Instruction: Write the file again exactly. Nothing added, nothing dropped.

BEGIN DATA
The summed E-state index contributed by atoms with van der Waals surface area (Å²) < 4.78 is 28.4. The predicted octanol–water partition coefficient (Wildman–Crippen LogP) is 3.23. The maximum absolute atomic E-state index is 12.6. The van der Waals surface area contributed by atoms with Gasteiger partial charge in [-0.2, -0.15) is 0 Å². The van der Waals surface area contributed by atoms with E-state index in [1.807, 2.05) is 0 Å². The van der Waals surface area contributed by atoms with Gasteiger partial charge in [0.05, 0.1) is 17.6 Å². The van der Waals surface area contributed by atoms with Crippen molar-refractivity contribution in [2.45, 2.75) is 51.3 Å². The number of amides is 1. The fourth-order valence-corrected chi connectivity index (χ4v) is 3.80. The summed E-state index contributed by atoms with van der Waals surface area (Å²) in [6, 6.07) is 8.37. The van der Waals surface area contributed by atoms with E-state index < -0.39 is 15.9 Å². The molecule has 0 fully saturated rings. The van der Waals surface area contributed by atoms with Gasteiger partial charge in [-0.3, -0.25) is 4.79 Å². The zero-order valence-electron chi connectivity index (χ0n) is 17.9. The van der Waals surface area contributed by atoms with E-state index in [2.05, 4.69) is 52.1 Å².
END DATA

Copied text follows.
The summed E-state index contributed by atoms with van der Waals surface area (Å²) < 4.78 is 28.4. The predicted octanol–water partition coefficient (Wildman–Crippen LogP) is 3.23. The maximum absolute atomic E-state index is 12.6. The van der Waals surface area contributed by atoms with Gasteiger partial charge in [-0.2, -0.15) is 0 Å². The van der Waals surface area contributed by atoms with E-state index in [1.807, 2.05) is 0 Å². The van der Waals surface area contributed by atoms with Gasteiger partial charge in [0.05, 0.1) is 17.6 Å². The van der Waals surface area contributed by atoms with Crippen molar-refractivity contribution in [2.45, 2.75) is 51.3 Å². The number of amides is 1. The fourth-order valence-corrected chi connectivity index (χ4v) is 3.80. The summed E-state index contributed by atoms with van der Waals surface area (Å²) in [6, 6.07) is 8.37. The van der Waals surface area contributed by atoms with E-state index < -0.39 is 15.9 Å². The molecule has 0 fully saturated rings. The van der Waals surface area contributed by atoms with Gasteiger partial charge in [-0.3, -0.25) is 4.79 Å². The zero-order valence-electron chi connectivity index (χ0n) is 17.9. The van der Waals surface area contributed by atoms with E-state index in [2.05, 4.69) is 52.1 Å².